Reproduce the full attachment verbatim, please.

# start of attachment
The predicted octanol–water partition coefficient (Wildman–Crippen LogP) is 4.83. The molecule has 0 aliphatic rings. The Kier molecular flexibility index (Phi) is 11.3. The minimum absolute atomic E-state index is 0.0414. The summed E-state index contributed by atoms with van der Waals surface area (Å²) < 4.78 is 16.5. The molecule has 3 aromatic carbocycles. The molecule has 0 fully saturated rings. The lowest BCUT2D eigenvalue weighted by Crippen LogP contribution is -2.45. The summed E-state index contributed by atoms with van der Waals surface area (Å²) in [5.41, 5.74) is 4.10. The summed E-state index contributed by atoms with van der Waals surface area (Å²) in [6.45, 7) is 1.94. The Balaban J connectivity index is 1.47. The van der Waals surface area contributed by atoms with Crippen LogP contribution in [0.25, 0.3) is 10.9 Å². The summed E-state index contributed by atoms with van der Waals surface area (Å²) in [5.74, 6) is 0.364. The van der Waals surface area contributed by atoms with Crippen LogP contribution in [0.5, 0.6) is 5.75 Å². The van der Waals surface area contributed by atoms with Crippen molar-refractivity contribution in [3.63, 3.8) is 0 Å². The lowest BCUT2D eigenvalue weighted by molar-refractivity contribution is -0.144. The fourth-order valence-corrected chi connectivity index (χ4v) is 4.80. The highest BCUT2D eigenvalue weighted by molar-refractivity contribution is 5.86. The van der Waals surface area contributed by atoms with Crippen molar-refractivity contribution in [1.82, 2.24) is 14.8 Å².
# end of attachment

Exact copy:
The predicted octanol–water partition coefficient (Wildman–Crippen LogP) is 4.83. The molecule has 0 aliphatic rings. The Kier molecular flexibility index (Phi) is 11.3. The minimum absolute atomic E-state index is 0.0414. The summed E-state index contributed by atoms with van der Waals surface area (Å²) < 4.78 is 16.5. The molecule has 3 aromatic carbocycles. The molecule has 0 fully saturated rings. The lowest BCUT2D eigenvalue weighted by Crippen LogP contribution is -2.45. The summed E-state index contributed by atoms with van der Waals surface area (Å²) in [5.41, 5.74) is 4.10. The summed E-state index contributed by atoms with van der Waals surface area (Å²) in [6.45, 7) is 1.94. The Balaban J connectivity index is 1.47. The van der Waals surface area contributed by atoms with Crippen LogP contribution in [0.25, 0.3) is 10.9 Å². The summed E-state index contributed by atoms with van der Waals surface area (Å²) in [5.74, 6) is 0.364. The van der Waals surface area contributed by atoms with Crippen LogP contribution in [0.5, 0.6) is 5.75 Å². The van der Waals surface area contributed by atoms with Crippen molar-refractivity contribution in [3.63, 3.8) is 0 Å². The lowest BCUT2D eigenvalue weighted by molar-refractivity contribution is -0.144. The fourth-order valence-corrected chi connectivity index (χ4v) is 4.80. The highest BCUT2D eigenvalue weighted by molar-refractivity contribution is 5.86. The van der Waals surface area contributed by atoms with Crippen molar-refractivity contribution in [1.82, 2.24) is 14.8 Å².